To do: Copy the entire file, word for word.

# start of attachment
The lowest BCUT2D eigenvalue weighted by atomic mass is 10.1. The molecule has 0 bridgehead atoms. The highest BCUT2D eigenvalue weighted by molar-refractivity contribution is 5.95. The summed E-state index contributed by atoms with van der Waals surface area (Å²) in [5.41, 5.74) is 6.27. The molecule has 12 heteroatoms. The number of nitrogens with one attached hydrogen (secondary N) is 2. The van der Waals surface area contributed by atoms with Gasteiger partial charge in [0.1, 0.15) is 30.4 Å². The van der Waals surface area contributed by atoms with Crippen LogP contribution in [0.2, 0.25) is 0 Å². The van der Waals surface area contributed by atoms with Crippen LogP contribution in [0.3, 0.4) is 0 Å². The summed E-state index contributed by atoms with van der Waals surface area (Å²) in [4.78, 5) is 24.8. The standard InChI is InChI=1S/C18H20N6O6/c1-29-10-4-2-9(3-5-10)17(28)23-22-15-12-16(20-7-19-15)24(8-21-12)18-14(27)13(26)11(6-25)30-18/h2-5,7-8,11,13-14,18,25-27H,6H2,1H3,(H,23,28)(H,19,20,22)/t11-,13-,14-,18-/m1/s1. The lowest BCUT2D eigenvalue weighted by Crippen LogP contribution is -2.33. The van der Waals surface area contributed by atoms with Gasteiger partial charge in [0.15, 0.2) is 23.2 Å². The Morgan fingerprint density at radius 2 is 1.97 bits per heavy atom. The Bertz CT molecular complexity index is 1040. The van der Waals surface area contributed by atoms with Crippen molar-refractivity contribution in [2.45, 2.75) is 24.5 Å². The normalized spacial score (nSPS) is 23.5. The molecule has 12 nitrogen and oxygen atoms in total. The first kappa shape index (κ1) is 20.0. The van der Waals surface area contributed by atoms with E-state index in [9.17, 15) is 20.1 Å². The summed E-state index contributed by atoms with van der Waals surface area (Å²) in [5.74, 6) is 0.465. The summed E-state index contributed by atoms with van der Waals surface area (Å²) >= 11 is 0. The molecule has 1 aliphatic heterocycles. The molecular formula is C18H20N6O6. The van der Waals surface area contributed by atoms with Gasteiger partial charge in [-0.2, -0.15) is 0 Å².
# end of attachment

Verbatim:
The lowest BCUT2D eigenvalue weighted by atomic mass is 10.1. The molecule has 0 bridgehead atoms. The highest BCUT2D eigenvalue weighted by molar-refractivity contribution is 5.95. The summed E-state index contributed by atoms with van der Waals surface area (Å²) in [5.41, 5.74) is 6.27. The molecule has 12 heteroatoms. The number of nitrogens with one attached hydrogen (secondary N) is 2. The van der Waals surface area contributed by atoms with Gasteiger partial charge in [0.1, 0.15) is 30.4 Å². The van der Waals surface area contributed by atoms with Crippen LogP contribution in [0.2, 0.25) is 0 Å². The van der Waals surface area contributed by atoms with Crippen LogP contribution in [0.3, 0.4) is 0 Å². The summed E-state index contributed by atoms with van der Waals surface area (Å²) in [4.78, 5) is 24.8. The standard InChI is InChI=1S/C18H20N6O6/c1-29-10-4-2-9(3-5-10)17(28)23-22-15-12-16(20-7-19-15)24(8-21-12)18-14(27)13(26)11(6-25)30-18/h2-5,7-8,11,13-14,18,25-27H,6H2,1H3,(H,23,28)(H,19,20,22)/t11-,13-,14-,18-/m1/s1. The lowest BCUT2D eigenvalue weighted by Crippen LogP contribution is -2.33. The van der Waals surface area contributed by atoms with Gasteiger partial charge in [0.15, 0.2) is 23.2 Å². The Morgan fingerprint density at radius 2 is 1.97 bits per heavy atom. The Bertz CT molecular complexity index is 1040. The van der Waals surface area contributed by atoms with Crippen molar-refractivity contribution in [2.45, 2.75) is 24.5 Å². The normalized spacial score (nSPS) is 23.5. The molecule has 12 nitrogen and oxygen atoms in total. The first kappa shape index (κ1) is 20.0. The van der Waals surface area contributed by atoms with E-state index in [9.17, 15) is 20.1 Å². The summed E-state index contributed by atoms with van der Waals surface area (Å²) in [5.74, 6) is 0.465. The summed E-state index contributed by atoms with van der Waals surface area (Å²) >= 11 is 0. The molecule has 1 aliphatic heterocycles. The molecular formula is C18H20N6O6. The van der Waals surface area contributed by atoms with Gasteiger partial charge in [-0.2, -0.15) is 0 Å².